×

CaringBridge Is Funded by People Like You

Make a donation to CaringBridge

Honor Carole with a tax-deductible contribution to CaringBridge today.

Click here to make your donation.

Carole’s Story

The story begins: Friday, the 13th of July, 2012. Thank you so much for stopping by and sharing your thoughts.

I started this page after a life-changing week which resulted in a diagnosis of primary peritoneal carcinomatosis. I’ve heard stories from people who have conquered other hopeless-sounding cancers, and I hope I’m as lucky. Treatment for peritoneal cancer is identical to the treatment for ovarian cancer and many issues are the same.

“Primary peritoneal carcinoma is very uncommon. Primary peritoneal carcinoma usually manifests with abdominal distention and diffuse nonspecific abdominal pain secondary to ascites [fluid in abdomen]. Survival is poor for patients with primary peritoneal carcinoma, with 100% mortality; the median survival reported is 12-25 months, even with extensive surgery and chemotherapy.”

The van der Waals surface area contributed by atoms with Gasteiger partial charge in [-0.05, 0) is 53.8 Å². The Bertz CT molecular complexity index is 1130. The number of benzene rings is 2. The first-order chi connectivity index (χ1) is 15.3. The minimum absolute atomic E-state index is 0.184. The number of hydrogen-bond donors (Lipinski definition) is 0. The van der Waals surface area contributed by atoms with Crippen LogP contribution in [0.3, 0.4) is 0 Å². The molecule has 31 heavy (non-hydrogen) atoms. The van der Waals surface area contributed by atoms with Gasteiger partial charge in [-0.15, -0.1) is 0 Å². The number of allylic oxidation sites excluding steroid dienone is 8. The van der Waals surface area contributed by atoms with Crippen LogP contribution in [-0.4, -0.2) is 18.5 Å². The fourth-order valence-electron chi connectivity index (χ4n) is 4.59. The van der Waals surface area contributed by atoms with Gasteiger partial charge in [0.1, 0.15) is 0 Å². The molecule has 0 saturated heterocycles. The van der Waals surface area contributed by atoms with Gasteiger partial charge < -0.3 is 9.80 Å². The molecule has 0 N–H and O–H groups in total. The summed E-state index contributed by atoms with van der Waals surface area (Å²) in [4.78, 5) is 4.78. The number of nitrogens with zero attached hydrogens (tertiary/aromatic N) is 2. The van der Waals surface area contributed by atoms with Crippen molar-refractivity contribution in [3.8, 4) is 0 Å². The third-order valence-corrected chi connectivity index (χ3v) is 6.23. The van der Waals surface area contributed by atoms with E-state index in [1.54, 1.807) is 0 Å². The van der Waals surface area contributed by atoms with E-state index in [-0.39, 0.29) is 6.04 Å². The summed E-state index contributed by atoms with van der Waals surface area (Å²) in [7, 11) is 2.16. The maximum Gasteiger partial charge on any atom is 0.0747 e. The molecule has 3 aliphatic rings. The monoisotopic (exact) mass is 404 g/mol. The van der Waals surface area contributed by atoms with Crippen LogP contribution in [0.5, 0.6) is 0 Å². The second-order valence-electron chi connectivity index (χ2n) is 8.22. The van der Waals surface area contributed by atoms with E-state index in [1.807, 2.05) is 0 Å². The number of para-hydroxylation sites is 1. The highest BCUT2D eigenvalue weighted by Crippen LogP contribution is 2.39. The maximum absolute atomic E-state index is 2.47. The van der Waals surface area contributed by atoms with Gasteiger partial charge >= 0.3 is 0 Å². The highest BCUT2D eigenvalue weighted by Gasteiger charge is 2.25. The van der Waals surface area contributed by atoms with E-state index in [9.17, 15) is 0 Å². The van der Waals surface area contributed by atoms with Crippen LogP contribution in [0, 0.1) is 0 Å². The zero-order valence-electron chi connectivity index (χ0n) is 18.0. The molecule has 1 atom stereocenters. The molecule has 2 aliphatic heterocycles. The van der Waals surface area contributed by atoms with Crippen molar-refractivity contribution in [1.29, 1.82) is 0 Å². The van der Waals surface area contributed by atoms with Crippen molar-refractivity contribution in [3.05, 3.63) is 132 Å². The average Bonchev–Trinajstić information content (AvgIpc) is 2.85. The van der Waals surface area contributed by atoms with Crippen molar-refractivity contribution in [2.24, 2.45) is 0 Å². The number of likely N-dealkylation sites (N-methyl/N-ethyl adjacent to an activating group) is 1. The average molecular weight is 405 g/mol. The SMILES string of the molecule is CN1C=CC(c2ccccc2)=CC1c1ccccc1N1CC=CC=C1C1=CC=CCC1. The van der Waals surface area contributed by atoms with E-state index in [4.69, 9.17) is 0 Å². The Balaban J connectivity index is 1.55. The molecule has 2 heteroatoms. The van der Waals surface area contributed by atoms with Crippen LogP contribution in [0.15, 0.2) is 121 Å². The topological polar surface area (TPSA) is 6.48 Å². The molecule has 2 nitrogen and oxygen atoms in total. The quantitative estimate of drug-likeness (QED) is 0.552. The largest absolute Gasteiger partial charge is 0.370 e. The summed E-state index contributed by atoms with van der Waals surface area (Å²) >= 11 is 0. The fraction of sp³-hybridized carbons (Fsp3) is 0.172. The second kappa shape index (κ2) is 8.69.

--Medscape reference section, 8/10/2010

“Peritoneal carcinomatosis represents an advanced form of intra-abdominal and pelvic malignant tumors that has been generally associated with a grim prognosis. The peritoneal component of cancer is often the major source of morbidity and mortality. . . .” 
 --Principles of Perioperative Intraperitoneal Chemotherapy for Peritoneal Carcinomatosis, de Bree & Tsiftsis, in Recent Results in Cancer Research, Vol. 169, Springer-Verlag, 2007

“Malignant peritoneal disease in its various forms is a devastating condition for patients who suffer from it and it poses a significant challenge for the clinicians taking care of them. Research efforts in this field have traditionally been scarce under the assumption of a uniformly fatal and hopeless outcome. In the last few decades a renewed interest in peritoneal carcinomatosis and primary peritoneal malignancies has occurred.  Unprecedented favorable results reported with the employment of aggressive cytoreductive surgery combined with perioperative intraperitoneal chemotherapy have catalyzed a change in the conception and treatment alternatives for these diseases. Selected patients can now be offered a curative-intent combination therapy, whereas in the past only the best possible palliation could be considered.” 
--Advances in Peritoneal Surface Oncology, González-Moreno, Ed.